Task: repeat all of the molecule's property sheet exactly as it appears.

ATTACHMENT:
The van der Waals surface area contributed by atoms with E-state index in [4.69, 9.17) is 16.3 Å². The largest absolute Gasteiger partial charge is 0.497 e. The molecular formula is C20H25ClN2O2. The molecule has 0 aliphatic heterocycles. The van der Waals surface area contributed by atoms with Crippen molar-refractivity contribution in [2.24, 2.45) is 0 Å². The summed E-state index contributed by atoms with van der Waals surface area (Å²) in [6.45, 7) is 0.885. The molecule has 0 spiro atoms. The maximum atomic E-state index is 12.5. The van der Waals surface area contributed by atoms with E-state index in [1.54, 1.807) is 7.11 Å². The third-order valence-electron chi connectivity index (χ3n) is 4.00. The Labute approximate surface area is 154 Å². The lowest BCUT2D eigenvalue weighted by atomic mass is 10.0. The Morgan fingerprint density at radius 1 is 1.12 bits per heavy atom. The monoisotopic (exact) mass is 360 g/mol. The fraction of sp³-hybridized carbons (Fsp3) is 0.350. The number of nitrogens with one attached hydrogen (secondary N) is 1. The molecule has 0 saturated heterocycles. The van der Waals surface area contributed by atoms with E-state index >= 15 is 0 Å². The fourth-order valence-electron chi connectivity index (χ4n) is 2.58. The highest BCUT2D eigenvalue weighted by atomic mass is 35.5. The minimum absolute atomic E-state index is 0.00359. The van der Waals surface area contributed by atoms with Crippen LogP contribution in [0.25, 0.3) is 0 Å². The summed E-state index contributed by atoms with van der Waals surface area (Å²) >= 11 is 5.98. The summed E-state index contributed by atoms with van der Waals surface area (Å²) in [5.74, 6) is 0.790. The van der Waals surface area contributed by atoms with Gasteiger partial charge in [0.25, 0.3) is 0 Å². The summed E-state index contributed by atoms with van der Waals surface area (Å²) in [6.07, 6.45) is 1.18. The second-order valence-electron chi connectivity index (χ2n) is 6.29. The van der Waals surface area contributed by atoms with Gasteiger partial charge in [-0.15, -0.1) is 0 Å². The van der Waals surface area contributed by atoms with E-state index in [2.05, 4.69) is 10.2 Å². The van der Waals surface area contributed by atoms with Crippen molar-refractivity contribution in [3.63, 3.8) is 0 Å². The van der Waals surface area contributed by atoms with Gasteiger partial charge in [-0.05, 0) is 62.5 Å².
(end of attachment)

The van der Waals surface area contributed by atoms with E-state index in [4.69, 9.17) is 16.3 Å². The largest absolute Gasteiger partial charge is 0.497 e. The molecular formula is C20H25ClN2O2. The molecule has 0 aliphatic heterocycles. The van der Waals surface area contributed by atoms with Crippen molar-refractivity contribution in [2.24, 2.45) is 0 Å². The summed E-state index contributed by atoms with van der Waals surface area (Å²) in [6.45, 7) is 0.885. The molecule has 0 spiro atoms. The maximum atomic E-state index is 12.5. The van der Waals surface area contributed by atoms with E-state index in [1.54, 1.807) is 7.11 Å². The third-order valence-electron chi connectivity index (χ3n) is 4.00. The Labute approximate surface area is 154 Å². The lowest BCUT2D eigenvalue weighted by atomic mass is 10.0. The Morgan fingerprint density at radius 1 is 1.12 bits per heavy atom. The monoisotopic (exact) mass is 360 g/mol. The fraction of sp³-hybridized carbons (Fsp3) is 0.350. The number of nitrogens with one attached hydrogen (secondary N) is 1. The molecule has 0 saturated heterocycles. The van der Waals surface area contributed by atoms with E-state index >= 15 is 0 Å². The fourth-order valence-electron chi connectivity index (χ4n) is 2.58. The highest BCUT2D eigenvalue weighted by atomic mass is 35.5. The minimum absolute atomic E-state index is 0.00359. The van der Waals surface area contributed by atoms with Crippen LogP contribution in [0.25, 0.3) is 0 Å². The summed E-state index contributed by atoms with van der Waals surface area (Å²) >= 11 is 5.98. The summed E-state index contributed by atoms with van der Waals surface area (Å²) in [5.74, 6) is 0.790. The van der Waals surface area contributed by atoms with Gasteiger partial charge in [0.25, 0.3) is 0 Å². The summed E-state index contributed by atoms with van der Waals surface area (Å²) in [6.07, 6.45) is 1.18. The second-order valence-electron chi connectivity index (χ2n) is 6.29. The van der Waals surface area contributed by atoms with Gasteiger partial charge in [-0.15, -0.1) is 0 Å². The van der Waals surface area contributed by atoms with E-state index in [2.05, 4.69) is 10.2 Å². The van der Waals surface area contributed by atoms with Crippen molar-refractivity contribution in [3.63, 3.8) is 0 Å². The van der Waals surface area contributed by atoms with Gasteiger partial charge in [-0.05, 0) is 62.5 Å².